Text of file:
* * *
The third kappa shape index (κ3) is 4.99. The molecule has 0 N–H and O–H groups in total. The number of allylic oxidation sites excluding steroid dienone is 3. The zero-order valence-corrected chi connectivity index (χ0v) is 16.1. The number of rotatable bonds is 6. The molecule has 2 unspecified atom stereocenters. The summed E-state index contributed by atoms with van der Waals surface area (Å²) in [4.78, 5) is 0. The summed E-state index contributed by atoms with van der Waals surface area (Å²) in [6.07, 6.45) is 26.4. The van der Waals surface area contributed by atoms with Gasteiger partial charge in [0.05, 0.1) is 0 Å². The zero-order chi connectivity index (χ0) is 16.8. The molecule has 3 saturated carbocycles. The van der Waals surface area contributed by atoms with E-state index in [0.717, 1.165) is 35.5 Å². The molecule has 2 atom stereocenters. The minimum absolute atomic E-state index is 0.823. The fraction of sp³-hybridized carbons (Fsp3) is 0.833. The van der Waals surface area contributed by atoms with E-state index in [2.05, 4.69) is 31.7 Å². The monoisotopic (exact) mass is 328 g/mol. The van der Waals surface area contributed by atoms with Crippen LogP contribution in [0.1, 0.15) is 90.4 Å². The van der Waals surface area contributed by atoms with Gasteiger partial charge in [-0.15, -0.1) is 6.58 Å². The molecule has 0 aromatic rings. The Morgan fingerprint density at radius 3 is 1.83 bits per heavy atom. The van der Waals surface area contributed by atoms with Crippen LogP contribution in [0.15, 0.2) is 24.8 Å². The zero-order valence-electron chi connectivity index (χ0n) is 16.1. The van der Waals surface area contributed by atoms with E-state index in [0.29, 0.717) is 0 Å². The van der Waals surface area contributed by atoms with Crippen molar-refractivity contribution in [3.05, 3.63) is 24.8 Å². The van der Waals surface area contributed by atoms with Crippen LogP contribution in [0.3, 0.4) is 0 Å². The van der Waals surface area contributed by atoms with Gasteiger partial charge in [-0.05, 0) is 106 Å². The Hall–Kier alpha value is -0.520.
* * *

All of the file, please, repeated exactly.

The third kappa shape index (κ3) is 4.99. The molecule has 0 N–H and O–H groups in total. The number of allylic oxidation sites excluding steroid dienone is 3. The zero-order valence-corrected chi connectivity index (χ0v) is 16.1. The number of rotatable bonds is 6. The molecule has 2 unspecified atom stereocenters. The summed E-state index contributed by atoms with van der Waals surface area (Å²) in [4.78, 5) is 0. The summed E-state index contributed by atoms with van der Waals surface area (Å²) in [6.07, 6.45) is 26.4. The van der Waals surface area contributed by atoms with Gasteiger partial charge in [0.05, 0.1) is 0 Å². The zero-order chi connectivity index (χ0) is 16.8. The molecule has 3 saturated carbocycles. The van der Waals surface area contributed by atoms with E-state index in [0.717, 1.165) is 35.5 Å². The molecule has 2 atom stereocenters. The minimum absolute atomic E-state index is 0.823. The fraction of sp³-hybridized carbons (Fsp3) is 0.833. The van der Waals surface area contributed by atoms with E-state index in [2.05, 4.69) is 31.7 Å². The monoisotopic (exact) mass is 328 g/mol. The van der Waals surface area contributed by atoms with Crippen LogP contribution in [0.1, 0.15) is 90.4 Å². The van der Waals surface area contributed by atoms with Gasteiger partial charge in [-0.15, -0.1) is 6.58 Å². The molecule has 0 aromatic rings. The Morgan fingerprint density at radius 3 is 1.83 bits per heavy atom. The van der Waals surface area contributed by atoms with Crippen LogP contribution in [0.15, 0.2) is 24.8 Å². The zero-order valence-electron chi connectivity index (χ0n) is 16.1. The van der Waals surface area contributed by atoms with E-state index in [0.29, 0.717) is 0 Å². The van der Waals surface area contributed by atoms with Crippen molar-refractivity contribution in [3.05, 3.63) is 24.8 Å². The van der Waals surface area contributed by atoms with Crippen LogP contribution in [0.3, 0.4) is 0 Å². The van der Waals surface area contributed by atoms with Gasteiger partial charge in [-0.05, 0) is 106 Å². The Hall–Kier alpha value is -0.520.